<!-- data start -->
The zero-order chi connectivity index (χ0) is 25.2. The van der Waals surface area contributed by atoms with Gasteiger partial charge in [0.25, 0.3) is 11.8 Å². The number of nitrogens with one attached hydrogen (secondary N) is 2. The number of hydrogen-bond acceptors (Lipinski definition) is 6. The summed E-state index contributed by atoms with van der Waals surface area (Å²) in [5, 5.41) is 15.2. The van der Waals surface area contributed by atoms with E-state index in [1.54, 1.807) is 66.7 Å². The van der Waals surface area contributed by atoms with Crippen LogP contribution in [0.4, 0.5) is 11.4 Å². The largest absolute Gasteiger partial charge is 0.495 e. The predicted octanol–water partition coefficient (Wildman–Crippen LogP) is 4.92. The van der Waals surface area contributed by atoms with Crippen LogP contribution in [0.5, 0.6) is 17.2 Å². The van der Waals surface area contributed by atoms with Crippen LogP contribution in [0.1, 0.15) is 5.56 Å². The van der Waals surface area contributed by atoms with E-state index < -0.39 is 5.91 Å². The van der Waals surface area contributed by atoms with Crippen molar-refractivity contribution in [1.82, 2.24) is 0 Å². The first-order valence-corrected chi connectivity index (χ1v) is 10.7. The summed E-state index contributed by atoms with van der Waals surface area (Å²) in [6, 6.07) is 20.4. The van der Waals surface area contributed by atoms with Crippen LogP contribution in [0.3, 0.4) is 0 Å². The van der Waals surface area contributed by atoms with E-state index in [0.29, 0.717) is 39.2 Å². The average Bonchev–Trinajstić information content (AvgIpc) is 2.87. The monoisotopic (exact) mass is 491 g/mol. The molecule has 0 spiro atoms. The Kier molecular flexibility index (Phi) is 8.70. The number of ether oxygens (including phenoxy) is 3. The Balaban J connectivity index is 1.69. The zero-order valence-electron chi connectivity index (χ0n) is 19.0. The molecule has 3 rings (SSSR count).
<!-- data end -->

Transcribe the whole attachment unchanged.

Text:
The zero-order chi connectivity index (χ0) is 25.2. The van der Waals surface area contributed by atoms with Gasteiger partial charge in [0.25, 0.3) is 11.8 Å². The number of nitrogens with one attached hydrogen (secondary N) is 2. The number of hydrogen-bond acceptors (Lipinski definition) is 6. The summed E-state index contributed by atoms with van der Waals surface area (Å²) in [5, 5.41) is 15.2. The van der Waals surface area contributed by atoms with E-state index in [1.54, 1.807) is 66.7 Å². The van der Waals surface area contributed by atoms with Crippen LogP contribution in [0.4, 0.5) is 11.4 Å². The largest absolute Gasteiger partial charge is 0.495 e. The predicted octanol–water partition coefficient (Wildman–Crippen LogP) is 4.92. The van der Waals surface area contributed by atoms with Crippen LogP contribution in [0.5, 0.6) is 17.2 Å². The van der Waals surface area contributed by atoms with Crippen LogP contribution in [0.1, 0.15) is 5.56 Å². The van der Waals surface area contributed by atoms with E-state index < -0.39 is 5.91 Å². The van der Waals surface area contributed by atoms with Crippen molar-refractivity contribution in [1.82, 2.24) is 0 Å². The first-order valence-corrected chi connectivity index (χ1v) is 10.7. The summed E-state index contributed by atoms with van der Waals surface area (Å²) in [6, 6.07) is 20.4. The van der Waals surface area contributed by atoms with Crippen LogP contribution in [0.3, 0.4) is 0 Å². The van der Waals surface area contributed by atoms with E-state index in [0.29, 0.717) is 39.2 Å². The average Bonchev–Trinajstić information content (AvgIpc) is 2.87. The monoisotopic (exact) mass is 491 g/mol. The molecule has 0 spiro atoms. The Kier molecular flexibility index (Phi) is 8.70. The number of ether oxygens (including phenoxy) is 3. The Balaban J connectivity index is 1.69. The zero-order valence-electron chi connectivity index (χ0n) is 19.0. The molecule has 3 rings (SSSR count).